I was brought up in a family that allowed me to be pretty expressive, but our society, from the toys we were “supposed to” play with (dolls for girls, guns and trucks for boys), to the images we saw on TV, with women staying home to cook and the men being the primary breadwinners, to even our friends making fun of us for crying. It was a sign of weakness.
I can remember the day it all changed for me. I was sitting at my desk in Shelbyville, IN, when I got a call from my sister telling me our dad had died. I was in shock, although I was thinking how calm I was after I hung up. He wasn’t ill and we had just seen him a few weeks before over the holidays. It wasn’t until a few minutes later, after my boss asked me if I wanted to go home, to which I said, “Why?” Then realized exactly why. Grieving was about to hit and that had no place in the workplace. I didn’t start crying until his funeral. My grandmother walked into the funeral home before the wake and started balling. I had never seen her cry before. She was a strong woman but the thought of outliving her son was enough for her to let out that burst. It was over almost as soon as it started. By the time the first guests had arrived, She was back to the person I knew my entire life: strong.
It happened to me as I gave my dad’s eulogy. I recounted the lessons he he taught us all, the impact that he had had on so many, as evident by who showed up, and the trouble that I had caused him as a teenager. But when I recounted had he had mentioned something to me just a few months before, that his proudest accomplishment was that me, my brother and my sister, all turned out ok. I lost it. The tears welled up, just as they are now as I write the. It was such a simple thing and we all had so much more to offer, but my dad was proud of getting us to that point and that was his enough.
After that day, I became much more emotional. I cry during movies. I cry when there is a remarkable story about someone doing something against all the odds. I cry when I get sad and feel I have disappointed someone.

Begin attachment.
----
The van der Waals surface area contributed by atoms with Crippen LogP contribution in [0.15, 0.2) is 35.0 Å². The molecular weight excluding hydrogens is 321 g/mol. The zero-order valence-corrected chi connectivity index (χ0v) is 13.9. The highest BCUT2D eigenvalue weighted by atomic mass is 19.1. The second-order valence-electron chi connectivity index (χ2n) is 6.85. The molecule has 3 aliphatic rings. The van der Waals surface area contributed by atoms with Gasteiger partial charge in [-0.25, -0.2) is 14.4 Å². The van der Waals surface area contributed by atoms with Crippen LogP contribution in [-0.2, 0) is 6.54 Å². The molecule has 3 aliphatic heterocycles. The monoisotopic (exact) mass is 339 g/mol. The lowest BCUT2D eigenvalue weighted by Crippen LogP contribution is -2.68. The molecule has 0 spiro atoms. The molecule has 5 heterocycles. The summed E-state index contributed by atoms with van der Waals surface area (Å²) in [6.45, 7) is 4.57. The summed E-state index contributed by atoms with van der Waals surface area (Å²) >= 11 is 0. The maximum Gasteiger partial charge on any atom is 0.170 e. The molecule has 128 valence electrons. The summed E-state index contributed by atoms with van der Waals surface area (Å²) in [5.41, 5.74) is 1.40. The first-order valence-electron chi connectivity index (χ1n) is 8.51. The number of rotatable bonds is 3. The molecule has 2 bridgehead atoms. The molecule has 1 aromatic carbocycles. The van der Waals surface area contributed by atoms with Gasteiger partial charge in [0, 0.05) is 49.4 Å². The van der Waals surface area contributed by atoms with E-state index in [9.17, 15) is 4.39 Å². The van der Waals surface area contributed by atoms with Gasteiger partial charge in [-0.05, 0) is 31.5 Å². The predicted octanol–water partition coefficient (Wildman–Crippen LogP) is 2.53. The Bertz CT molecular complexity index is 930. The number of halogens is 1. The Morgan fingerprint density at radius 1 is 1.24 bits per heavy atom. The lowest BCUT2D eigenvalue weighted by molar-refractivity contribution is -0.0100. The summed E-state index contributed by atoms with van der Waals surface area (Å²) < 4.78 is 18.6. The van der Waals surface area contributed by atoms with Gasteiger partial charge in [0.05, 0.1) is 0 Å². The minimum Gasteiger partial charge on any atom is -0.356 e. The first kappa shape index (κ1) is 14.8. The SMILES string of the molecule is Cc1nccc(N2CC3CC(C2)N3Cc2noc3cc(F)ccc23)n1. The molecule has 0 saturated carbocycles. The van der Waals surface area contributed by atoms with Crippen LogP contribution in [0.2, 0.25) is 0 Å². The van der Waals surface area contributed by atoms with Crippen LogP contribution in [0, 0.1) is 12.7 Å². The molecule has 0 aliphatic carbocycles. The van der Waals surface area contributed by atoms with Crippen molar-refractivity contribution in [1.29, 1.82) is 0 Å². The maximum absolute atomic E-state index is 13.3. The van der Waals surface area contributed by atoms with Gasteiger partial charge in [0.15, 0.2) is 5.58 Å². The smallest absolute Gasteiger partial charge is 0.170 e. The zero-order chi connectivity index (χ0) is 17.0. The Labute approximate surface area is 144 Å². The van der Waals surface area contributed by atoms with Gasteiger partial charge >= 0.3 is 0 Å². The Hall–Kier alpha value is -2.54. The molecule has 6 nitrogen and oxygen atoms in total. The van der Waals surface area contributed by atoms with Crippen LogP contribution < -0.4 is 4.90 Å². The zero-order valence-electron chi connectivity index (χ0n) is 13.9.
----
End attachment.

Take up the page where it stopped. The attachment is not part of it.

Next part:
Today was a tough day. We are facing a situation where neither my wife or I have a steady stream of income coming in. She had an interview earlier this week that she was excited about and it doesn’t seem like she’s going to get it. It prompted her to question if we made the right move coming to Tampa. She would still have her good paying job in NY, and the prospects for me would be better. Knowing she is not happy, makes me unhappy. I shared this on Facebook. Not all the details, but just about how I was feeling.
In a world where we always try to present the good things happening in our lives. You know, the palm trees, selfies…www.facebook.com
What happened, as you will see if you click the link above, is that so many reached out and told me how it was perfectly fine to share that I wasn’t feeling happy. That it was only human to have those feelings and share them. I even had many suggestions on how not to feel sad or unhappy. As I was writing, I actually began to see why I was feeling that way. I was holding on to a feeling that wasn’t serving me, only holding me back in a place I didn’t need to stay. Some may call me crazy, but it was almost like an out of body experience. I was seeing how I was acting and feeling and knew that only by reframing how I was handling the situation would it change.
Never since my dad died, have I viewed crying as a weakness. As a matter of fact I view it as a strength. Strength in the fact I am willing to embrace it. Strength in the fact I’m able to start altering my behavior by being mindful of how I’m responding to the things in my head. As I was talking with a friend, who reached out when she read this, she shared as, how a woman, many look at her being vulnerable as a weakness. It made me think, what is being strong? I believe being strong is what we are each comfortable with. We don’t have to let society tell us how we should feel or what makes us strong. We should listen to our heart.